Sunday, August 7, 2016

Pokemon GO.... Away! Mobile game can spell headaches for private residential communities.

After writing this blog for well over a decade, I often think that I have covered every conceivable topic which can impact shared ownership communities. Almost inevitably, just when I start thinking this is the case something new crops up like drones or, more recently, locating, battling and capturing virtual creatures called Pokemon.
Recently a condominium board called me to discuss a new security risk in their community. When I inquired if the risk pertained to infrastructure deficiencies (inadequate lighting at night, overgrown landscaping, etc.) or recent criminal activity such as vandalism or theft I heard something entirely new: "there is a PokeStop just outside the entrance to our community." 
I had a vague familiarity with what appears to be the biggest fad of Summer, 2016 as several of my friends and relatives are enthusiastic participants in this augmented reality game played on mobile devices.  Apparently, participants find a variety of these creatures and other game-related goodies at locations called PokeStops which have been assigned this status by the game's maker, Niantic. 
Unfortunately for my client in question, the entrance to their community had been randomly listed as a PokeStop which meant that over the course of the prior week, hundreds of people were milling outside their entrance looking at their phones and not the incoming or outgoing traffic from the community.  Needless to say, this situation presented a real concern for the community and its inhabitants. In addition to creating possible security risks given that most players are entranced by their virtual surroundings and not their physical location when at a PokeStop or Gym (a place where virtual battles occur) there are also just locations that do not lend themselves to a whimsical game like Pokemon Go; for example, the National Holocaust Museum would not seem to be the best fit for this kind of activity.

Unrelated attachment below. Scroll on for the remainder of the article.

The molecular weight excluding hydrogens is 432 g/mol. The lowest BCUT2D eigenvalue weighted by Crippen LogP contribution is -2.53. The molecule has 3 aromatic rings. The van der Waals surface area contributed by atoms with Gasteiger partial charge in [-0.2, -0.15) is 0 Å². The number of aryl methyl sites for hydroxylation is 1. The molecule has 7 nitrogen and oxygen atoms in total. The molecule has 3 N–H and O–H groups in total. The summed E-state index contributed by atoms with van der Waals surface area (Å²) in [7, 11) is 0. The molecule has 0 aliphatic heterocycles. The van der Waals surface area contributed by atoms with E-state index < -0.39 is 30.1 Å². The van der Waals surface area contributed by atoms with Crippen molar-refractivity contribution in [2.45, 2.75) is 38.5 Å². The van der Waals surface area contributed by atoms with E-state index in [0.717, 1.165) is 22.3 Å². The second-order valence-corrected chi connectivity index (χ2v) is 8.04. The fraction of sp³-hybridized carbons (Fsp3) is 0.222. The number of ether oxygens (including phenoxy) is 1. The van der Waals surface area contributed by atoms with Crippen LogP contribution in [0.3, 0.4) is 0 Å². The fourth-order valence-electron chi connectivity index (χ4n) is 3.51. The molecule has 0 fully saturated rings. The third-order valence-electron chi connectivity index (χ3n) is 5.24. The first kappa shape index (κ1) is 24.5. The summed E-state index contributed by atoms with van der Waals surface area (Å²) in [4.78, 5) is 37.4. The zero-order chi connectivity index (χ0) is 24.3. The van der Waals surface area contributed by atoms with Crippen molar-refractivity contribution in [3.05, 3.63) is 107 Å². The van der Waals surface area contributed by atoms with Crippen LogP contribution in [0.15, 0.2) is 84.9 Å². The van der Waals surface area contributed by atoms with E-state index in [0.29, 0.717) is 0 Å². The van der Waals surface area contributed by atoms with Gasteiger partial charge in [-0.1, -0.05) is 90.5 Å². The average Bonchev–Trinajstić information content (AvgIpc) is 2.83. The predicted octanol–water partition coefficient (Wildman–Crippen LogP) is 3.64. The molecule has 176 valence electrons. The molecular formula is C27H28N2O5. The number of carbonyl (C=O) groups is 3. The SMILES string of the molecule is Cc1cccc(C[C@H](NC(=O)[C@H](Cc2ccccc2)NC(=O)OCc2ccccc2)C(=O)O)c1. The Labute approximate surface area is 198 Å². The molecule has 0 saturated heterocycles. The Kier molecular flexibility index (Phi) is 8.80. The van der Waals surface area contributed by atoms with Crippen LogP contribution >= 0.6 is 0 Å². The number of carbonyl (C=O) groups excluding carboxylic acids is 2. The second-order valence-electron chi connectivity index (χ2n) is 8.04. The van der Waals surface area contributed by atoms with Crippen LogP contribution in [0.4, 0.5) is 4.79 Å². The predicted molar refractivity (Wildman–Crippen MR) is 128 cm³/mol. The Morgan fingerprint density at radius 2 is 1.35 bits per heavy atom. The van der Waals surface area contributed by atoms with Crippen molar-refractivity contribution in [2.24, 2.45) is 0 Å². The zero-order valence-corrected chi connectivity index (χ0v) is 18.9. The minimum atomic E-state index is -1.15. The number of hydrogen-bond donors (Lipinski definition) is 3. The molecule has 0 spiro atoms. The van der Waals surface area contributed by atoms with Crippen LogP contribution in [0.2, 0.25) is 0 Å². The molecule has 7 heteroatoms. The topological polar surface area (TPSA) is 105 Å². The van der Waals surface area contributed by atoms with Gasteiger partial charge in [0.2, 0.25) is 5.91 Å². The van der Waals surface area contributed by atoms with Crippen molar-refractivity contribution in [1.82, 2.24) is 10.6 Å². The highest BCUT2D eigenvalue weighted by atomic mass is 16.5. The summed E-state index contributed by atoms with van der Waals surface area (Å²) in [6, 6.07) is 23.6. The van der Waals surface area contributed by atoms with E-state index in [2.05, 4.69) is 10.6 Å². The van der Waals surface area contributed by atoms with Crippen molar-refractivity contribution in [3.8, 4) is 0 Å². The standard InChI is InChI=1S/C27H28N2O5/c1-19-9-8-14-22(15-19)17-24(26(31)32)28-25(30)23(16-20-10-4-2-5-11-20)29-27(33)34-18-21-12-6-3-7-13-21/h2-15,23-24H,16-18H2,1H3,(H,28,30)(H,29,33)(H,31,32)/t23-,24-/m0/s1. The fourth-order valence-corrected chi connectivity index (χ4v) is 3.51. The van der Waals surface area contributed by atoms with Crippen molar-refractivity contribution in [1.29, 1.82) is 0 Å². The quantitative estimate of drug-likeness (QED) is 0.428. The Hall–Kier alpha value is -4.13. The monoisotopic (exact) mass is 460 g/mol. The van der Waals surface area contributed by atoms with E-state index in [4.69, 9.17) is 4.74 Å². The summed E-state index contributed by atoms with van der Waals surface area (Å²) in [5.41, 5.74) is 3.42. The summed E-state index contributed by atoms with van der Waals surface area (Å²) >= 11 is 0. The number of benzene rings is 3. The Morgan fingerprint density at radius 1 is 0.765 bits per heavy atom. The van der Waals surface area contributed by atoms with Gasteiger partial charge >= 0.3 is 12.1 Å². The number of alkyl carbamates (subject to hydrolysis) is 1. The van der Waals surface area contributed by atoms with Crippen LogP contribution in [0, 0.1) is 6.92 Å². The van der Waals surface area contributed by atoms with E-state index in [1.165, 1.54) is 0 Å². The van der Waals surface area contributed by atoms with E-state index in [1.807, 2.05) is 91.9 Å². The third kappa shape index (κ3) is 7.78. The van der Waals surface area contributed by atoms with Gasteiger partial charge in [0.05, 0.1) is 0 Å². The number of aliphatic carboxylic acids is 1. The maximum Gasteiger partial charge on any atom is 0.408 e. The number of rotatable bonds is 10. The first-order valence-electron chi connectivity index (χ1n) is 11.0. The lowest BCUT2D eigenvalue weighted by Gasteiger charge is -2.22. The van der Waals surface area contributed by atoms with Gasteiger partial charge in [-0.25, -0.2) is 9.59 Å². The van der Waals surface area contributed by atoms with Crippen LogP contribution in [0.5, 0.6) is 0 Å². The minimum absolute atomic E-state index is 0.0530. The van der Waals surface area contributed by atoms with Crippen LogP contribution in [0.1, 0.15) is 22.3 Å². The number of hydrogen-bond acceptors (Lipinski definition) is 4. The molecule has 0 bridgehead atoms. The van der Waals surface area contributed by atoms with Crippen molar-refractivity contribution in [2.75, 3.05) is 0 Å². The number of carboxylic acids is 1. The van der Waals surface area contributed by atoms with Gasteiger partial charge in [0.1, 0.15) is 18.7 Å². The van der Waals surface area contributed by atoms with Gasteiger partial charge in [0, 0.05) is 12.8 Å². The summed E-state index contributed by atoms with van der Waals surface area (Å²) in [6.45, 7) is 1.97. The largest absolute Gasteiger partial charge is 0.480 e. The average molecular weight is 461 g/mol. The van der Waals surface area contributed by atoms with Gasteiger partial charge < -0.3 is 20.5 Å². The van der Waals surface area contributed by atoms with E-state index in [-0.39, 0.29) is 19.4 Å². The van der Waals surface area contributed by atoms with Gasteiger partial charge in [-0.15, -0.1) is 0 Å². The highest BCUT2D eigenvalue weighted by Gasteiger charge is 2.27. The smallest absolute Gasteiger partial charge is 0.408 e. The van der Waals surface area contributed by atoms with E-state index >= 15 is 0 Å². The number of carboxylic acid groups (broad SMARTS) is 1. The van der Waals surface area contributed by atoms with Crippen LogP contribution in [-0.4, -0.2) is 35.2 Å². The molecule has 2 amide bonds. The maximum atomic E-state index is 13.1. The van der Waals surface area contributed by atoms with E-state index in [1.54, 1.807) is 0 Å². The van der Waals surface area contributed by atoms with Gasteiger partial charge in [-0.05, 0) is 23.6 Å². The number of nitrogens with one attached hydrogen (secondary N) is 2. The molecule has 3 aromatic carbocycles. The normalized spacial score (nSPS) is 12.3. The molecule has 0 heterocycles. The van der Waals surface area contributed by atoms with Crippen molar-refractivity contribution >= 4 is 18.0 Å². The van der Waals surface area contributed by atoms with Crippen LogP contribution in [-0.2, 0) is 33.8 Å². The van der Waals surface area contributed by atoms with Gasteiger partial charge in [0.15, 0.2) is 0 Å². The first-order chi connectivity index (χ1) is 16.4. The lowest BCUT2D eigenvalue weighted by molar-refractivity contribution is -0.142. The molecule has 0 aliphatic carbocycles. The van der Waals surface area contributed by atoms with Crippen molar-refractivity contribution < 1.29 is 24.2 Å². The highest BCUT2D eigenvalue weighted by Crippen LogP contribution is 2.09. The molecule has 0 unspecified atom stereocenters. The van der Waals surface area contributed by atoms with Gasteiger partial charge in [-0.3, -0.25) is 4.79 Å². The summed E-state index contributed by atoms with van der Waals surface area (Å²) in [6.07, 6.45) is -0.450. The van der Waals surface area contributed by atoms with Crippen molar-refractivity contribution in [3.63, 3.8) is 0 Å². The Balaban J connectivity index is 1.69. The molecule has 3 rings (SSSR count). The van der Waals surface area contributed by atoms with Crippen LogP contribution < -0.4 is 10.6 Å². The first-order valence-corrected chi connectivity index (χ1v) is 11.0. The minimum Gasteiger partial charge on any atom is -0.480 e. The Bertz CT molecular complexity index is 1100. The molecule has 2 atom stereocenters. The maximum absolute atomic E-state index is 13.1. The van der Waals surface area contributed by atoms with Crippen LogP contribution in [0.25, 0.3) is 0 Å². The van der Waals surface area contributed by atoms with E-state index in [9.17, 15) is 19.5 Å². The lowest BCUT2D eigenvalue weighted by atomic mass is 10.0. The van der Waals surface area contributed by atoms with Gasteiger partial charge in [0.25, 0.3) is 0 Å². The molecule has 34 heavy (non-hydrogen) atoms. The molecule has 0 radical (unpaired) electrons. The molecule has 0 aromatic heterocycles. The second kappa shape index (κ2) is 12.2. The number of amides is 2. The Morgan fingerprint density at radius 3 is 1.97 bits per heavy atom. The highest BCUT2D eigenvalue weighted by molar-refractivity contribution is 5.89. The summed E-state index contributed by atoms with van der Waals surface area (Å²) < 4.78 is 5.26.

A little research revealed that it is possible to request that a PokeStop be removed. However, it is also possible to request a specific PokeStop location. For some residents intent on creating mayhem in a community, this might be an innovative new way to rile up the neighborhood. For those of you like me who never thought you would have to discuss virtual creatures in the context of community security, think again and check out whether or not you might have one of these locations near you.  To remove a PokeStop that might be impacting your community, you can visit the Niantic site here: https://nowloading.co/posts/4000106


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